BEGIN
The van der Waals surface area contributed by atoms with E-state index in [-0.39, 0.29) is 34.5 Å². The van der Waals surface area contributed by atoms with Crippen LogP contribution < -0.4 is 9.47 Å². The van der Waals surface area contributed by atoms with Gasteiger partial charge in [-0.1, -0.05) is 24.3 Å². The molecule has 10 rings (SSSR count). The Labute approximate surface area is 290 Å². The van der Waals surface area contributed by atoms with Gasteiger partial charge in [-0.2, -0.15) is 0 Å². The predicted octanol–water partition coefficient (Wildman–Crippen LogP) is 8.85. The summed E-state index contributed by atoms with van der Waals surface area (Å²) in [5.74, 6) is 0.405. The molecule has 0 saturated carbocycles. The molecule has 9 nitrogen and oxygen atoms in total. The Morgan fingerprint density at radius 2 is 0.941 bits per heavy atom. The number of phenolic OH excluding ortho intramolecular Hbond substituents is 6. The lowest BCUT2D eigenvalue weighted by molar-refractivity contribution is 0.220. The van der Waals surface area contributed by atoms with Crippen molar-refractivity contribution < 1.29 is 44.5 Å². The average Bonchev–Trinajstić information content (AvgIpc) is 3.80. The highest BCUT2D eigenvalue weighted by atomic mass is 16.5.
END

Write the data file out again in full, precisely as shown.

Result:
The van der Waals surface area contributed by atoms with E-state index in [-0.39, 0.29) is 34.5 Å². The van der Waals surface area contributed by atoms with Crippen LogP contribution < -0.4 is 9.47 Å². The van der Waals surface area contributed by atoms with Gasteiger partial charge in [-0.1, -0.05) is 24.3 Å². The molecule has 10 rings (SSSR count). The Labute approximate surface area is 290 Å². The van der Waals surface area contributed by atoms with Gasteiger partial charge in [-0.2, -0.15) is 0 Å². The predicted octanol–water partition coefficient (Wildman–Crippen LogP) is 8.85. The summed E-state index contributed by atoms with van der Waals surface area (Å²) in [5.74, 6) is 0.405. The molecule has 0 saturated carbocycles. The molecule has 9 nitrogen and oxygen atoms in total. The Morgan fingerprint density at radius 2 is 0.941 bits per heavy atom. The number of phenolic OH excluding ortho intramolecular Hbond substituents is 6. The lowest BCUT2D eigenvalue weighted by molar-refractivity contribution is 0.220. The van der Waals surface area contributed by atoms with Crippen molar-refractivity contribution < 1.29 is 44.5 Å². The average Bonchev–Trinajstić information content (AvgIpc) is 3.80. The highest BCUT2D eigenvalue weighted by atomic mass is 16.5.